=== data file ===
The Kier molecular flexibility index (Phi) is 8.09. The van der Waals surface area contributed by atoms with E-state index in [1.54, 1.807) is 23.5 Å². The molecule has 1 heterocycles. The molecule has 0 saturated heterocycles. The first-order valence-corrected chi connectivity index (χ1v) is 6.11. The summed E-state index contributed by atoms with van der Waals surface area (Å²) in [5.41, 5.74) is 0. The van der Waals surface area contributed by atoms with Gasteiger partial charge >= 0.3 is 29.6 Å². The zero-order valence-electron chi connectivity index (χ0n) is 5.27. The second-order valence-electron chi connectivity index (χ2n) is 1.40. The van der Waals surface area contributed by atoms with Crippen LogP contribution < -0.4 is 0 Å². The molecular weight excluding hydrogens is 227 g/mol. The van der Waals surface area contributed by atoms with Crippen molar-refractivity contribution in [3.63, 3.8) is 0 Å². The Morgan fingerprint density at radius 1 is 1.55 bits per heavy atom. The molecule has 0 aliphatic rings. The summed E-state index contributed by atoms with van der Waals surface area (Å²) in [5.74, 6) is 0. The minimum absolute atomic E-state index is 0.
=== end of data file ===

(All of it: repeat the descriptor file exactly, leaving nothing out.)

The Kier molecular flexibility index (Phi) is 8.09. The van der Waals surface area contributed by atoms with E-state index in [1.54, 1.807) is 23.5 Å². The molecule has 1 heterocycles. The molecule has 0 saturated heterocycles. The first-order valence-corrected chi connectivity index (χ1v) is 6.11. The summed E-state index contributed by atoms with van der Waals surface area (Å²) in [5.41, 5.74) is 0. The van der Waals surface area contributed by atoms with Gasteiger partial charge >= 0.3 is 29.6 Å². The zero-order valence-electron chi connectivity index (χ0n) is 5.27. The second-order valence-electron chi connectivity index (χ2n) is 1.40. The van der Waals surface area contributed by atoms with Crippen LogP contribution < -0.4 is 0 Å². The molecular weight excluding hydrogens is 227 g/mol. The van der Waals surface area contributed by atoms with Crippen molar-refractivity contribution in [3.63, 3.8) is 0 Å². The Morgan fingerprint density at radius 1 is 1.55 bits per heavy atom. The molecule has 0 aliphatic rings. The summed E-state index contributed by atoms with van der Waals surface area (Å²) in [5.74, 6) is 0. The minimum absolute atomic E-state index is 0.